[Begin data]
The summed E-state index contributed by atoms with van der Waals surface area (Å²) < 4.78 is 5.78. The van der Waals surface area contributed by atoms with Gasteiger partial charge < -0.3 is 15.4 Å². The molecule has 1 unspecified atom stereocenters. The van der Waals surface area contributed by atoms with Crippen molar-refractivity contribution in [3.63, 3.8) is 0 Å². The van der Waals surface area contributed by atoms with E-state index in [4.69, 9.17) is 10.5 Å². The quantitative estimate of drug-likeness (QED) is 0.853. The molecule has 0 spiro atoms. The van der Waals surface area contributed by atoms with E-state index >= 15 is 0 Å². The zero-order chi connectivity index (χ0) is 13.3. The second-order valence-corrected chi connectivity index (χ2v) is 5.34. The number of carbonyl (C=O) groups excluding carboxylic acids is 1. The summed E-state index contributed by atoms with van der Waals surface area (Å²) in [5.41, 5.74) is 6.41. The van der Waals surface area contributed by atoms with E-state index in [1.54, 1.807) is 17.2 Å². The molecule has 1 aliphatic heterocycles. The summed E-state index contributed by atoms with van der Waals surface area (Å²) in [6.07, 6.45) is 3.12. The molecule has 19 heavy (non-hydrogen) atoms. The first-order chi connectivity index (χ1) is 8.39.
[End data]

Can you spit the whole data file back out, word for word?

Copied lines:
The summed E-state index contributed by atoms with van der Waals surface area (Å²) < 4.78 is 5.78. The van der Waals surface area contributed by atoms with Gasteiger partial charge < -0.3 is 15.4 Å². The molecule has 1 unspecified atom stereocenters. The van der Waals surface area contributed by atoms with Crippen molar-refractivity contribution in [3.63, 3.8) is 0 Å². The van der Waals surface area contributed by atoms with E-state index in [4.69, 9.17) is 10.5 Å². The quantitative estimate of drug-likeness (QED) is 0.853. The molecule has 0 spiro atoms. The van der Waals surface area contributed by atoms with E-state index >= 15 is 0 Å². The zero-order chi connectivity index (χ0) is 13.3. The second-order valence-corrected chi connectivity index (χ2v) is 5.34. The number of carbonyl (C=O) groups excluding carboxylic acids is 1. The summed E-state index contributed by atoms with van der Waals surface area (Å²) in [5.41, 5.74) is 6.41. The van der Waals surface area contributed by atoms with E-state index in [1.54, 1.807) is 17.2 Å². The molecule has 1 aliphatic heterocycles. The summed E-state index contributed by atoms with van der Waals surface area (Å²) in [6.07, 6.45) is 3.12. The molecule has 19 heavy (non-hydrogen) atoms. The first-order chi connectivity index (χ1) is 8.39.